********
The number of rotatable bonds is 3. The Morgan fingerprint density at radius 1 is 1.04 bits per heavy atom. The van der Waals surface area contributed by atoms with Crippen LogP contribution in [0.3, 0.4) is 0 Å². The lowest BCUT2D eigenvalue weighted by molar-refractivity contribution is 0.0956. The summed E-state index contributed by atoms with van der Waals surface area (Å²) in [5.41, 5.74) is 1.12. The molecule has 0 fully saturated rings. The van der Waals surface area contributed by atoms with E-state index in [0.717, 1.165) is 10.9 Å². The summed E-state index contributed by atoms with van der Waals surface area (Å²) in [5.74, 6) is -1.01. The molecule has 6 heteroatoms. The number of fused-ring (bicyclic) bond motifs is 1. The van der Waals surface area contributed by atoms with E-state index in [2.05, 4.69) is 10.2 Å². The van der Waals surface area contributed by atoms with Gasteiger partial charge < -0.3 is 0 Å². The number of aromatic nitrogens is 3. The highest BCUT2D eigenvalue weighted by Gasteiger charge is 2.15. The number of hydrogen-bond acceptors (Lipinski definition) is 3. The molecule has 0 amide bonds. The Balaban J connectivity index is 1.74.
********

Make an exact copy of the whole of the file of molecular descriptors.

The number of rotatable bonds is 3. The Morgan fingerprint density at radius 1 is 1.04 bits per heavy atom. The van der Waals surface area contributed by atoms with Crippen LogP contribution in [0.3, 0.4) is 0 Å². The lowest BCUT2D eigenvalue weighted by molar-refractivity contribution is 0.0956. The summed E-state index contributed by atoms with van der Waals surface area (Å²) in [5.41, 5.74) is 1.12. The molecule has 0 fully saturated rings. The van der Waals surface area contributed by atoms with E-state index in [0.717, 1.165) is 10.9 Å². The summed E-state index contributed by atoms with van der Waals surface area (Å²) in [5.74, 6) is -1.01. The molecule has 6 heteroatoms. The number of fused-ring (bicyclic) bond motifs is 1. The van der Waals surface area contributed by atoms with E-state index in [2.05, 4.69) is 10.2 Å². The van der Waals surface area contributed by atoms with Gasteiger partial charge < -0.3 is 0 Å². The number of aromatic nitrogens is 3. The highest BCUT2D eigenvalue weighted by Gasteiger charge is 2.15. The number of hydrogen-bond acceptors (Lipinski definition) is 3. The molecule has 0 amide bonds. The Balaban J connectivity index is 1.74.